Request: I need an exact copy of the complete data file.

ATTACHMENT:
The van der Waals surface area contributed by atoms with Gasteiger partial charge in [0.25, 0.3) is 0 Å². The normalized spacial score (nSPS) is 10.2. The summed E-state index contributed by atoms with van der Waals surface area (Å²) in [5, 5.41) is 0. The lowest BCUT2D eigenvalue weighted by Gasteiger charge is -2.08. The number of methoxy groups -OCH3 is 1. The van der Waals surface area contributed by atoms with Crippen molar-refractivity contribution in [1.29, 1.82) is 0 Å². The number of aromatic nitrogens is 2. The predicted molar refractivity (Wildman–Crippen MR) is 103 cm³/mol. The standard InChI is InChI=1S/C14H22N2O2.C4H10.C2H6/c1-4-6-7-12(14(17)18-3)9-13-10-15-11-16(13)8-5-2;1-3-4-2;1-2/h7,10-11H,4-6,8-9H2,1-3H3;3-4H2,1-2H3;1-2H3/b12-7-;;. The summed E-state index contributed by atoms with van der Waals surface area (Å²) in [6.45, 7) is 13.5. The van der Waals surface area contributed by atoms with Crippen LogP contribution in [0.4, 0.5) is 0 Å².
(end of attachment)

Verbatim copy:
The van der Waals surface area contributed by atoms with Gasteiger partial charge in [0.25, 0.3) is 0 Å². The normalized spacial score (nSPS) is 10.2. The summed E-state index contributed by atoms with van der Waals surface area (Å²) in [5, 5.41) is 0. The lowest BCUT2D eigenvalue weighted by Gasteiger charge is -2.08. The number of methoxy groups -OCH3 is 1. The van der Waals surface area contributed by atoms with Crippen molar-refractivity contribution in [1.29, 1.82) is 0 Å². The number of aromatic nitrogens is 2. The predicted molar refractivity (Wildman–Crippen MR) is 103 cm³/mol. The standard InChI is InChI=1S/C14H22N2O2.C4H10.C2H6/c1-4-6-7-12(14(17)18-3)9-13-10-15-11-16(13)8-5-2;1-3-4-2;1-2/h7,10-11H,4-6,8-9H2,1-3H3;3-4H2,1-2H3;1-2H3/b12-7-;;. The summed E-state index contributed by atoms with van der Waals surface area (Å²) in [6.45, 7) is 13.5. The van der Waals surface area contributed by atoms with Crippen LogP contribution in [0.4, 0.5) is 0 Å².